The big publishers currently don’t have that much of a problem with interoperability of platforms (i.e. Windows, Mac, iPad, different e-textbook software). Most of their e-textbook offerings are just PDF files with a timeout, so they are easy to port. But all the major publishers are trying to enhance these PDF files with extras—questions, videos, etc.. One publisher I recently heard speak had no less than five different initiatives going on to enhance their e-textbooks, each with a different software platform. So even within one publishing company, I suspect there are going to be some interoperability challenges.
More generally, one of the promises of an open-source-like (“open-content”) model for textbooks is that a teacher could mix and match text chapters and other educational resources to create a collection uniquely suited for their class. Yet even the open-content textbook model has fragmentation. There are many groups, both commercial, not for profit, academic, and even state-sponsored, all trying to produce open content textbooks (often with all the attendant problems as I wrote about previously). These don’t really talk to each other, and it would be difficult, and sometimes impossible, for a teacher to combine content across the different platforms. (As an aside, it’s not clear to me that most teachers would want to do that anyway—teachers I talk to are busy and would rather be handed a single good book than have to create their own.) Still, in theory some of these projects could borrow from others so that a textbook author could select the best of the available open-content resources to create a single coherant textbook.
The real problem comes when you want to go beyond just text, graphics, and other widespread formats. This is where at SimBiotic we have our own bit part in this drama. One of the key features of our learning tools are sophisticated simulations built in our own, proprietary modeling engine. Our software is essentially in the same role as Apple’s iPad. A user can write new materials within our software, but they will only work on our platform, and could not be distributed without going through us. Moreover, we are developing autograded questions and other enhanced features that require the use of our whole platform, not just one piece of software. Of course our platform is pretty darn good for teaching biology so people who use our software tend to be very happy with it (ala Apple and their computer platforms). But someone who wants to use some of our labs together with chapters from a major textbook publisher, and perhaps social networking tools from some brand new project like Open Cobalt would have a cobbled together syllabus rather than a seemless text for their class.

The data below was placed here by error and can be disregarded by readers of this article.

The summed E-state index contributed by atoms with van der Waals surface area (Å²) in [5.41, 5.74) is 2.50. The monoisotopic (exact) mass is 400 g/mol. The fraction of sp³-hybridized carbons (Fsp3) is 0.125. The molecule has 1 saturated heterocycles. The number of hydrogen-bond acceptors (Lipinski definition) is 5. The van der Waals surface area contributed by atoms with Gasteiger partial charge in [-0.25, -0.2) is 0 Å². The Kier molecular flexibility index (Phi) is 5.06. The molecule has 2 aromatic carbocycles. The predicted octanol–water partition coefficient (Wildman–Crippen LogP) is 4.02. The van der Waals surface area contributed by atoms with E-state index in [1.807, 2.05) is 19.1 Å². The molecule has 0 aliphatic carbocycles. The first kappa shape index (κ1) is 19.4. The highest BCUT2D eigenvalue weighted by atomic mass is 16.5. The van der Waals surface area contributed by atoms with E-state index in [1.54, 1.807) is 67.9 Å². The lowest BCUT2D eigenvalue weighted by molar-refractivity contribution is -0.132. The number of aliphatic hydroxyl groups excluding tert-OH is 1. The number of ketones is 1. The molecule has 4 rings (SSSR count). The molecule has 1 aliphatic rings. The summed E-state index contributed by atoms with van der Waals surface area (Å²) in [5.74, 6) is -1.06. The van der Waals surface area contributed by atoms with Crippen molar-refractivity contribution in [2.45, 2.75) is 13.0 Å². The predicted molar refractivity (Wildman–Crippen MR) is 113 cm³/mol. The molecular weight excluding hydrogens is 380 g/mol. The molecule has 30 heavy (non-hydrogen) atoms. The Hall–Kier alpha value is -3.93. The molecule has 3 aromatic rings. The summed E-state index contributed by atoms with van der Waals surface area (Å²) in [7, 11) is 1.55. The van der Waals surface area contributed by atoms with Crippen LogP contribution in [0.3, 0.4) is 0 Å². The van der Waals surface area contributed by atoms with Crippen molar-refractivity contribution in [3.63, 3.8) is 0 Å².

One dream would be of a single, all-encompassing, open platform to which each organization developing educational materials could plug themselves in. A major attempt at this is the SCORM standard, which has had some success, but does not encompass nearly all the innovations available. While I think such a single platform could be powerful for educators, I also think it should be the one we’ve developed at SimBiotic, because we have some great features and integration between those features that we would have trouble replicating on someone else’s platform. Of course every other developer will say the same thing. So how do you choose? In the end, it might be better to allow multiple platforms, both open-content and proprietary, to continue competing with each other rather than trying to force them together. A few will bubble up to the top, just like with operating systems, and a teacher will have to choose which one to go with. The choice is limiting, but also allows for high-quality products, low-cost products, new ideas, and other differentiators that would be difficult if everyone had to conform to one master. And I guess that just like with computer operating systems, that is how its going to happen for educational materials whether its better or not.